We have discussed the guidelines and governmental acts that are in place to address these issues:
- BC FIPPA(Freedom of Information and Protection of Privacy Act)
- BC Cloud Computing Guide
- BC Digital Literacy Framework
- Privacy Education for Kids Office of the Privacy Commissioner of Canada (OPC)
- Educational resources for teachers (OPC)
Jesse continued this discussion with a focus on “networked citizenship.” He tried to elucidate further on considerations around digital identity, digital rights, digital literacy, social networking, networked spaces, and security of self.
While my use of open-education tools is currently non-existence, I must consider the frameworks and guidelines that are in place in Manitoba if I am to bring open-ed practices into my classrooms moving forward – I have an obligation to be fully informed before I institute any change. With some digging, I have found some of the necessary resources I will need to familiarize myself with moving forward:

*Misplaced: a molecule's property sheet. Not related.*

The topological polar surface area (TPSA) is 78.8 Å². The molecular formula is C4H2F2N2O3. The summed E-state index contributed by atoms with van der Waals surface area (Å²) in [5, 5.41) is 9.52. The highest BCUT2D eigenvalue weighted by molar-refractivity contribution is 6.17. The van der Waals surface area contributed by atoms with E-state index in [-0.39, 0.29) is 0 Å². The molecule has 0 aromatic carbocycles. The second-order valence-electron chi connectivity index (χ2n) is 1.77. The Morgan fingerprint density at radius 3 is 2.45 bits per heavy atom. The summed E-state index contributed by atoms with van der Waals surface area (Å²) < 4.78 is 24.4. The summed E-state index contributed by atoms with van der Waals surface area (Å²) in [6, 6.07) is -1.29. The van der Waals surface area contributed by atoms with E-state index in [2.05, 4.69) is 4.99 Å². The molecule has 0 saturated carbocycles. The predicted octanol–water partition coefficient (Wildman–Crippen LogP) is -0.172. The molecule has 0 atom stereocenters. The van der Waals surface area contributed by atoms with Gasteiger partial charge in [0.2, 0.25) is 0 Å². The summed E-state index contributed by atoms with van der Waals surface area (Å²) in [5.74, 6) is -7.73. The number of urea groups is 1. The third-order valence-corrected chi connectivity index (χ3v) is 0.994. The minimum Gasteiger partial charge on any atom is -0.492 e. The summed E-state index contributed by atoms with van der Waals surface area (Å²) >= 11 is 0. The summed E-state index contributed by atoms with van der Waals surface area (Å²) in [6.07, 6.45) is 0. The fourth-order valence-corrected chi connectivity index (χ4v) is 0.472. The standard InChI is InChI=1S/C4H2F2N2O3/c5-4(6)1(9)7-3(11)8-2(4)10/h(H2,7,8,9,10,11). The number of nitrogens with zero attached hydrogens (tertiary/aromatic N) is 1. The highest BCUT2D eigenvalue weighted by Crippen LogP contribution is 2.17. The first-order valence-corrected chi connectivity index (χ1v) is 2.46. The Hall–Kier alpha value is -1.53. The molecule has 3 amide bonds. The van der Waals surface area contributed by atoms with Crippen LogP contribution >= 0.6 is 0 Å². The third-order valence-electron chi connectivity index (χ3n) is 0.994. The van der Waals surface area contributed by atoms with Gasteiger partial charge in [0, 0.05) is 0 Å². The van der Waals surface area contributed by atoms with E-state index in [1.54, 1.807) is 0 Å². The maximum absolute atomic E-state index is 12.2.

There is no specific mention in these documents of cloud computing considerations, so I will lean on BC’s guide for further thought until Manitoba releases something further (or I find it is more of my future searching).
This evolving information list doesn’t even include policies that may be in place in my school division. Clearly the journey to fully comprehending the scope and consequences of open-ed considerations is just starting.
Things for me to consider moving forward:
- Who owns the content and data my class creates and where is it stored?
- Will the data be shared or communicated, and how?
- How can I maintain privacy, what stakeholders must be involved, and what limitations do I need to consider?
An additional article with points to ponders – How to Protect Our Kid’s Data and Privacy
PHOTO: Of me…by me. Used with my permission.